And happily, there are still a lot of real laughs in the reading and that tells me they were earned. See what you think?

What I didn’t include in the podcast was this: Earlier in the day I had a runthrough and recorded it just for protection. The cast did a terrific job. But the energy level in the room with a live audience added a real sparkle to the nighttime performance. It even got laughs we didn’t expect. Forget the number of jokes, that’s when you know you’re on to something.

In the cast photo of the SNOBS reading (from left to right): Harry Murphy, Bernadette Birkett, Oliver Muirhead, Mark Elliott, Dane Oliver, Suzanne Mayes, Jack Zullo, Barbara Howard. 


Jim S said...

The thing I like about live-studio shows is that they can build to a huge laugh. Classic example was the Cheers in the second season where Sam and Diane are on the rocks and fighting in the office. It's tense and intense. Not very funny. Sam tells Diane to get out of the office, opens the door and then we see the entire frame of the door filled with the people from the bar, who were listening to the fight.

Very funny and a huge payoff to the previous couple of minutes of jokes.

Trying to be funny all the time just seems desperate. That shows. The Big Bang Theory works because we know the characters and their individual points of view. These are smart characters who say funny things on purpose and they are nerdy characters who do funny things as a part of their nature.

And, yes I am one of the 20 million people who watch The Big Bang Theory. What can I say, I find it funny.

CRL said...


VP81955 said...

Using the baseball analogy regarding jokes, I'd rather my team have a home run or two with men on base than three or four solo shots.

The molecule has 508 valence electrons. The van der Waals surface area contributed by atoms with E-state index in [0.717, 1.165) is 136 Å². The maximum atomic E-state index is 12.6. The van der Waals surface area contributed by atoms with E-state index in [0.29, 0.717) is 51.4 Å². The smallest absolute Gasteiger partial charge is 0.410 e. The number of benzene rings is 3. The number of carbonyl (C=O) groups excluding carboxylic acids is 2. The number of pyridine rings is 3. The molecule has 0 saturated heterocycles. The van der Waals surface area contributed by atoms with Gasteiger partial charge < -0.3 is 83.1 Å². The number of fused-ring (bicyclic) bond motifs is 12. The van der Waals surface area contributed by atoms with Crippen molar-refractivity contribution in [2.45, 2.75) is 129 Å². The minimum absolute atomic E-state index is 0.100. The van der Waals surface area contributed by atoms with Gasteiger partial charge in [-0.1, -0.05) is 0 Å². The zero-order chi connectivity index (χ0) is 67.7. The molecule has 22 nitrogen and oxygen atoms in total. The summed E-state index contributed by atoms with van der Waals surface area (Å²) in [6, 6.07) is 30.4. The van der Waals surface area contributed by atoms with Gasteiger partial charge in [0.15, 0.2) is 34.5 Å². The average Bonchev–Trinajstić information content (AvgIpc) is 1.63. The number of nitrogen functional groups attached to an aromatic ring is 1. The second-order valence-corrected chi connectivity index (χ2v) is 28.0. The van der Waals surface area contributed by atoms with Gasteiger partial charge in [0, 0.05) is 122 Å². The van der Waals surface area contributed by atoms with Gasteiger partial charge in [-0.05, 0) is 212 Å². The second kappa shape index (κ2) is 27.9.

And RIP June Foray, a voice acting legend.

Julia Littleton said...

The buildup to the big payoff is what makes Frasier so much fun to watch, even yet. There are a few chuckles along the way, but the real pleasure is in watching the hapless characters keep adding to that pile of twigs only to have it all blow down in one hilarious moment. Some of those payoffs still have me falling out of my chair, even though I've seen them several times in the past. It takes great writing and great actors who can deliver it to make it all work in perfect sync.

Johnny W said...

I attended a improv class run by Scott Adsit here in London recently. He said a bunch of things that made me fall back in love with improv, and one of them was that we're watching for DRAMA. That's really the core. The thing we relate to as humans. A joke is great, but it's better if there's some drama behind it. In fact, I'd rather watch a drama that I'm engaged with, without jokes, than a series of jokes without any drama that I care about.

Or as Tom Whedon (Joss's Dad) put it: "If you have a good story, you don't need jokes. If you don't have a good story, no amount of jokes can save you."

In my improv class we also talk about "resting the game", which means returning to normalcy before hitting the funny thing again. When there's a gap of normalcy it makes it all the more enjoyable when the funny thing returns. A bit like a rollercoaster.

I believe Shane Black said something similar, but I can't find the quote now. It was along the lines of complaining about test screenings where audiences could turn a dial up and down, depending on how much they were enjoying a film. He said that executives would look at the resultant graph, point to the troughs and say, "we need to make this bit peak!". It frustrated the hell out of Black because he believes you need a juxtaposition for something to work. You need the troughs to get to the peaks.